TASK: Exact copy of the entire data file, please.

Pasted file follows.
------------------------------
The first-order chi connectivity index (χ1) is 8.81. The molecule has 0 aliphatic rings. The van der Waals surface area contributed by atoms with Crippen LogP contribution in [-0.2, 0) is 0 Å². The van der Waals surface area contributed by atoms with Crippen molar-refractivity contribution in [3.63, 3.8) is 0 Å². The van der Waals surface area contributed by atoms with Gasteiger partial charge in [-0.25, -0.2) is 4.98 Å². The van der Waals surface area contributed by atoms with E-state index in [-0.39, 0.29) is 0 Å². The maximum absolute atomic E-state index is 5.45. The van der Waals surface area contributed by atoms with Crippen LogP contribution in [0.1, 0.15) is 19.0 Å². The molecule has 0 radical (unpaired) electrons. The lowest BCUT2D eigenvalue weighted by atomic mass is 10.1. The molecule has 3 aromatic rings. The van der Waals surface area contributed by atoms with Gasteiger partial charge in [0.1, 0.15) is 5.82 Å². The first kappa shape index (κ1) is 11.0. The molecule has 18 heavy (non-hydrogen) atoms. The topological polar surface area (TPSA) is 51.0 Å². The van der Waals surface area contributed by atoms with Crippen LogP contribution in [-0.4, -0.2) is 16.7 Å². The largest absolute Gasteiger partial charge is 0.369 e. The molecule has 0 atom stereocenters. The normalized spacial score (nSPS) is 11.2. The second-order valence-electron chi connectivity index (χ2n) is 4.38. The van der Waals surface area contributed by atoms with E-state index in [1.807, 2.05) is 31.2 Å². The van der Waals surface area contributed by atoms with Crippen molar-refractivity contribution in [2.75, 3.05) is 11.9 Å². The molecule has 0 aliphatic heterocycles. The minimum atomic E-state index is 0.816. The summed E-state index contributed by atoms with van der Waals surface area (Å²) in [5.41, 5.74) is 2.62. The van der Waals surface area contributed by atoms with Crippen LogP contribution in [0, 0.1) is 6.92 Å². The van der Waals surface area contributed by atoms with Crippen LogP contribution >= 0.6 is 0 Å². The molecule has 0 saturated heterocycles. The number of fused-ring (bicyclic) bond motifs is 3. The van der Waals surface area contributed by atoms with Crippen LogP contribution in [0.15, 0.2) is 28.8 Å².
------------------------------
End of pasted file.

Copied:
The first-order chi connectivity index (χ1) is 8.81. The molecule has 0 aliphatic rings. The van der Waals surface area contributed by atoms with Crippen LogP contribution in [-0.2, 0) is 0 Å². The van der Waals surface area contributed by atoms with Crippen molar-refractivity contribution in [3.63, 3.8) is 0 Å². The van der Waals surface area contributed by atoms with Gasteiger partial charge in [-0.25, -0.2) is 4.98 Å². The van der Waals surface area contributed by atoms with E-state index in [-0.39, 0.29) is 0 Å². The maximum absolute atomic E-state index is 5.45. The van der Waals surface area contributed by atoms with Crippen LogP contribution in [0.1, 0.15) is 19.0 Å². The molecule has 0 radical (unpaired) electrons. The lowest BCUT2D eigenvalue weighted by atomic mass is 10.1. The molecule has 3 aromatic rings. The van der Waals surface area contributed by atoms with Gasteiger partial charge in [0.1, 0.15) is 5.82 Å². The first kappa shape index (κ1) is 11.0. The molecule has 18 heavy (non-hydrogen) atoms. The topological polar surface area (TPSA) is 51.0 Å². The van der Waals surface area contributed by atoms with Crippen LogP contribution in [-0.4, -0.2) is 16.7 Å². The largest absolute Gasteiger partial charge is 0.369 e. The molecule has 0 atom stereocenters. The normalized spacial score (nSPS) is 11.2. The second-order valence-electron chi connectivity index (χ2n) is 4.38. The van der Waals surface area contributed by atoms with E-state index in [1.807, 2.05) is 31.2 Å². The van der Waals surface area contributed by atoms with Crippen molar-refractivity contribution in [2.75, 3.05) is 11.9 Å². The molecule has 0 aliphatic heterocycles. The minimum atomic E-state index is 0.816. The summed E-state index contributed by atoms with van der Waals surface area (Å²) in [5.41, 5.74) is 2.62. The van der Waals surface area contributed by atoms with Crippen LogP contribution in [0, 0.1) is 6.92 Å². The van der Waals surface area contributed by atoms with Crippen LogP contribution >= 0.6 is 0 Å². The molecule has 0 saturated heterocycles. The number of fused-ring (bicyclic) bond motifs is 3. The van der Waals surface area contributed by atoms with Crippen LogP contribution in [0.15, 0.2) is 28.8 Å².